By Chief Political Correspondent Michael Aron
“For the most part I think I got most of what I wanted,” Gov. Chris Christie said.
He told reporters he’ll sign the budget the legislature sent him yesterday without exercising his line-item veto power.
“I used the line-item veto the last two years in non-negotiated budgets, but when you negotiate a budget, you negotiate a budget. So I’m not gonna then double-cross these guys and go back and use the line-item veto pen. No, I won’t do that,” Christie said.
Asked whether he still would like to see a tax cut this year, he put Democrats on notice that he would.
“Now that the budget season is over and I know for sure that they’re unwilling to cut taxes, now between June 24 and Nov. 5, this will be a big issue. I will make it a big issue. And they will have to justify why they won’t cut taxes for middle class folks,” Christie said.
Christie’s remarks came during a visit to Burlington County College where he unveiled a new state scholarship program aimed at getting more women and minorities into construction-related trades.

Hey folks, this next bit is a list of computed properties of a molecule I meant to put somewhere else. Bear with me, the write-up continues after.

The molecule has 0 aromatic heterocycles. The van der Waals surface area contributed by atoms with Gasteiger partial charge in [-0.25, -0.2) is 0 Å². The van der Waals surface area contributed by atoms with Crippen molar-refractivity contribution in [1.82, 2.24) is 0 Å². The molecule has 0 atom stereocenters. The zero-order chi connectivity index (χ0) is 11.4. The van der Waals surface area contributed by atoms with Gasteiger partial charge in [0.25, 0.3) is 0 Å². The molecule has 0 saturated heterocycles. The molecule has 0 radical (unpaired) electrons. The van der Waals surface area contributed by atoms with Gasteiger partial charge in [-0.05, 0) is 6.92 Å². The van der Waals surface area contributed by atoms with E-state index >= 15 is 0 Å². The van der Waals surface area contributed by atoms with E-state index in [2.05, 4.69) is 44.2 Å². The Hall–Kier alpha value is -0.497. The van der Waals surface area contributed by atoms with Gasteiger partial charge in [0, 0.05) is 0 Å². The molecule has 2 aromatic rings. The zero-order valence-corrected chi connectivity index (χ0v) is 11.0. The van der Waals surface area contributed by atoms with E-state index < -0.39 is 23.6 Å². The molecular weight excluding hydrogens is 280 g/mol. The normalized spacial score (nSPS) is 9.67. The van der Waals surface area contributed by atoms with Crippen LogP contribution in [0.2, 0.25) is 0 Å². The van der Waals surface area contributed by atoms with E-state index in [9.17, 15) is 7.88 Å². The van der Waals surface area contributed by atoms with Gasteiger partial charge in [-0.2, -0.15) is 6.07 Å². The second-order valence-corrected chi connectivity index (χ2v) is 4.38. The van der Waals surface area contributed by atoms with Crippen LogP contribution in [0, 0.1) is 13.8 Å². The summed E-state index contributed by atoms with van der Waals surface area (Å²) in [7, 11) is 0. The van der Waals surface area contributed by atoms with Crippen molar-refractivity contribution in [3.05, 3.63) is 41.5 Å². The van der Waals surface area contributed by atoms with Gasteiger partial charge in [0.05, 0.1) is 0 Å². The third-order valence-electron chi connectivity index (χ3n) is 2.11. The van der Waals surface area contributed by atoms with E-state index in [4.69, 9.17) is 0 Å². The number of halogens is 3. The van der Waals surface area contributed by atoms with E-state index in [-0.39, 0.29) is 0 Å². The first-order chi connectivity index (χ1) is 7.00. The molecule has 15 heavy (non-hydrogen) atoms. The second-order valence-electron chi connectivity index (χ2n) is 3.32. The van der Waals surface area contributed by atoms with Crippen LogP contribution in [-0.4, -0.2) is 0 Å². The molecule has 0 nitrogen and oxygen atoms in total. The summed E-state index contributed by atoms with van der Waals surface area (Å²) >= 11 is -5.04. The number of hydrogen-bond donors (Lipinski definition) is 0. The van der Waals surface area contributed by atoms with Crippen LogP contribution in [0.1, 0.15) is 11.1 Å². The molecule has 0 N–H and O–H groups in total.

“NJ-GIVS will pay up to $2,000 per year to women and minority students who reside in New Jersey for the cost of enrollment in an NJ-GIVS eligible certificate program at any one of New Jersey’s 19 community colleges,” Christie said.
Christie also said he supports Senate President Steve Sweeney’s new call for Rutgers to abolish its board of trustees, since Rutgers also has a more powerful board of governors.
“Rutgers’ governance structure is confusing and not in compliance with what most of the rest of the country does. I think to streamline their governance now as we’re creating a new Rutgers on July 1 would be the right thing to do,” Christie said.
But he gave his most Christie-like answer to a question about today’s state comptroller’s report on the finances of the town of North Bergen where Nick Sacco is the mayor, a state senator and the assistant schools superintendent.
“Ah, it’s outrageous. I mean, you see the crap that’s going on up in North Bergen? Bad enough that Nick Sacco is making $300,000 himself. Now, he’s got the highest paid in-house counsel who then refers business — hundreds of thousands of dollars in business to the firm that he’s a member of while at the same time he’s a full-time employee? And then I love the guy who’s been working there since 1988 but can’t tell anybody what he’s been doing,” Christie said.
Asked for his views on Edward Snowden, the fugitive leaker of classified information, he said he wouldn’t second guess President Obama on that one, and that Russia and China are hard countries to deal with.